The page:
[Osmf-talk] Anonymous notes on osm.org
kakrueger at gmail.com
Tue Nov 13 02:01:13 UTC 2012
I presume you are all familiar with OpenStreetBugs and I suspect you
also have heard that there are efforts underway to bring a similar
concept to the front page of osm.org to increase the exposure of map
bugs and notes to a wider audience of mappers and problem reporters.
The current efforts can be seen at
One of the outstanding issues needing to be addressed before deployment
is whether to allow anonymous (i.e. non logged in users) notes and
comments. Although part of the issue is technical, it is equally a
question of policy and if OSM wants to allow it or not. That is the
reason I bring it up here on this list to see if a consensus can be found.
The question has already to a degree been discussed on the rails-dev
list  and on talk-de  (probably amongst other places).
I'll try and summarize the points raised pro and contra so far:
- A question of legality: Some people have raised the concern of legal
issues. One hope for the notes system is that people provide good enough
bug reports for (experienced) mappers to enact on these bug reports
without needing to have own local knowledge of the issue. However, with
anonymous reports, the knowledge of the issues (e.g. the name of a road)
might be copied from proprietary sources like Google maps. As a non
logged-in user will not have confirmed the contributor terms and
therefore has not vouched for non infringement of third party rights of
their contributions, can this information be used directly?
- A question of spam: Having an open API to create notes on a (sort of)
high profile page like osm.org probably invites the miss use of the
feature in particular in form of spam. Obviously requiring a log-in
won't completely prevent spam, but it might reduce its volume? An
alternative would be to add e.g. captcha's to the posting process of
notes. However, once you do that, is it really much easier than to
create an account? Especially with the simplified sign-up process via
third party authentication of e.g. "login with gmail"? It might however
be a significantly higher psychological barrier though.
- A question of communication: A key component of OSM is the community
and the discussions of local knowledge and how best to map it. With
anonymous users it might be more likely that a two way communication is
not possible, as a bug reporter may not respond to clarifying questions.
This might leave a lot more bug reports open that could be solved with a
quick answer to a short question of clarification.
This also brings up a secondary question, assuming the decision is to
support anonymous users. Should the system allow people to add an
arbitrary name to their report / comment or should they just be listed
as "by anonymous"?
- A question of simplicity of use: The main argument for anonymous users
is obviously the simplicity of use. One of the key points of the notes
system is to make it as simple as possible for people to contribute
their local knowledge even if they find actually editing OSM data to
challenging or daunting and don't want to put in the effort to learn the
complexities of OSM and its tagging schemata. Adding a signup / login
process before being able to contribute valuable knowledge might be too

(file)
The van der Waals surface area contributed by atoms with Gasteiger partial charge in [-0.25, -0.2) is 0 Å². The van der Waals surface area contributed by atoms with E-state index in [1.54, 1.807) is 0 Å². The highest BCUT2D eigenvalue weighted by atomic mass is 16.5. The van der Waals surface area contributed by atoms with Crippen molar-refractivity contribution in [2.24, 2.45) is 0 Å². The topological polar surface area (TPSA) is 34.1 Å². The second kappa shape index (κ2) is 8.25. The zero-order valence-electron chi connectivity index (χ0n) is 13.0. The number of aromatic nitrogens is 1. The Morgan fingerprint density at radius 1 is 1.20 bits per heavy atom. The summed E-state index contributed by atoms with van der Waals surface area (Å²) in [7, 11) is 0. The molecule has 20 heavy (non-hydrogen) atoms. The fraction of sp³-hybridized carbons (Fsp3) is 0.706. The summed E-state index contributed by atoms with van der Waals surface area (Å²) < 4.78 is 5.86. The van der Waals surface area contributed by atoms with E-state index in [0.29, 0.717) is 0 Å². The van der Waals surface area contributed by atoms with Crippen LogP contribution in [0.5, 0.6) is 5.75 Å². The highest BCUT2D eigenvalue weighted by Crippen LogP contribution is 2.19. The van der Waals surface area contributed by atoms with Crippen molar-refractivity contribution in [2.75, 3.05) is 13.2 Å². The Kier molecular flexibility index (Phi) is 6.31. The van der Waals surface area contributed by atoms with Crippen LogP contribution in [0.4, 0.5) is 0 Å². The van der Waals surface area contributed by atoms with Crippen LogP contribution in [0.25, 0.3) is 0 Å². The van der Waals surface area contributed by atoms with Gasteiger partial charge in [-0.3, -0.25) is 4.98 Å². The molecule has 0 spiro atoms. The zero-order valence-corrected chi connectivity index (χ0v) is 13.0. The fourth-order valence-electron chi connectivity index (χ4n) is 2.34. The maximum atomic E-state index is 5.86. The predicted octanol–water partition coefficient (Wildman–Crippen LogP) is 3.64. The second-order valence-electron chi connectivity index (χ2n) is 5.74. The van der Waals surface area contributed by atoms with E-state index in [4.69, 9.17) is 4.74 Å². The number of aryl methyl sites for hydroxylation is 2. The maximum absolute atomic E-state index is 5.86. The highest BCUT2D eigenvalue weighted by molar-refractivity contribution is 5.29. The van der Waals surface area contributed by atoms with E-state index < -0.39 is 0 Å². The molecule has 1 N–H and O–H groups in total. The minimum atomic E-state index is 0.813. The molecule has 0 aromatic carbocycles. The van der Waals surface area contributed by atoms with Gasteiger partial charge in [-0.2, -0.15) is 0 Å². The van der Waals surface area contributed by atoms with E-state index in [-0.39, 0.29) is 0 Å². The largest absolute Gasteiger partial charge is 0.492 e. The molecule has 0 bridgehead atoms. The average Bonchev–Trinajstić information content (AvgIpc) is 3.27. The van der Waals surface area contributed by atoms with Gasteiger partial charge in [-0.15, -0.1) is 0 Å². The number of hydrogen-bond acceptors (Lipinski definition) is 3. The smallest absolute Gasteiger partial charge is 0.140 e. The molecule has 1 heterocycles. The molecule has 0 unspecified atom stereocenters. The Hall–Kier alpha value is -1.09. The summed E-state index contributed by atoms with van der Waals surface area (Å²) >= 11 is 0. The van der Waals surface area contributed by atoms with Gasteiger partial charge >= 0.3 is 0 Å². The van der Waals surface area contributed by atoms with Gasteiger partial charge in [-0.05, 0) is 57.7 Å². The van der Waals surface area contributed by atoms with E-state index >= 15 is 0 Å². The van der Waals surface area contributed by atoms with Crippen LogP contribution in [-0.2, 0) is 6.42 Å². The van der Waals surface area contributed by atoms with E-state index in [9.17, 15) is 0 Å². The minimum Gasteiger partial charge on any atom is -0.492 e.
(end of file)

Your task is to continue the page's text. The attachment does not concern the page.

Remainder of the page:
high of a hurdle, scaring away people who might other wise contribute.
- A question of third party use: A number of third party sites using
data and showing maps of OSM have included interfaces to add "report a
problem" links to the old OpenStreetBugs. It would obviously be
encouraged to do the same again with the new system. However, how would
a login requirement to OSM interact with this third party use of OSM
(whereby third party might be an editor like JOSM)? On the one hand it
would probably make implementing this on third party sites more
complicated as the site would possibly have to implement something like
OAuth to osm.org. On the other hand it might increase the awareness of
users of what osm is and what they are actually commenting on. For
example one major flaw with the other wise nicely done bug reporting
system of the navigation app Skobbler (MapDust) was the far to low
signal to noise ratio. Quite a number of reports were of the form that
e.g sound in skobbler didn't work or other software interface issues
that had nothing to do with OSM's map quality data. Will requiring a
signup to an openstreetmap account help educate people about what OSM is
if they click the "report a bug" link on some unrelated third party site?
- A question of capacity: From a more practical point of view, some
have raised the issue of whether the mapping community has the capacity
to deal with a larger influx of bug reports. If a lot more reports get
submitted than the community can deal with, the notes system will
perhaps cause more frustration than actually help solve problems.
Requiring a log-in (at least initially until the capacity of the system
and community is better understood) might reduce the volume to more
manageable levels and favor those committed enough to be willing to sign
up to an account, increasing the chance of providing enough information
to solve the bug. But that is somewhat speculative at the moment.
As I am sure the discussion will show, there are many more pro and
contra points for anonymous notes. But perhaps the more important point
is to come to a workable conclusion to be able move forward on finally
deploying the notes branch and not let the perfect be the enemy of the
good. After all things aren't set in stone in the first iteration of
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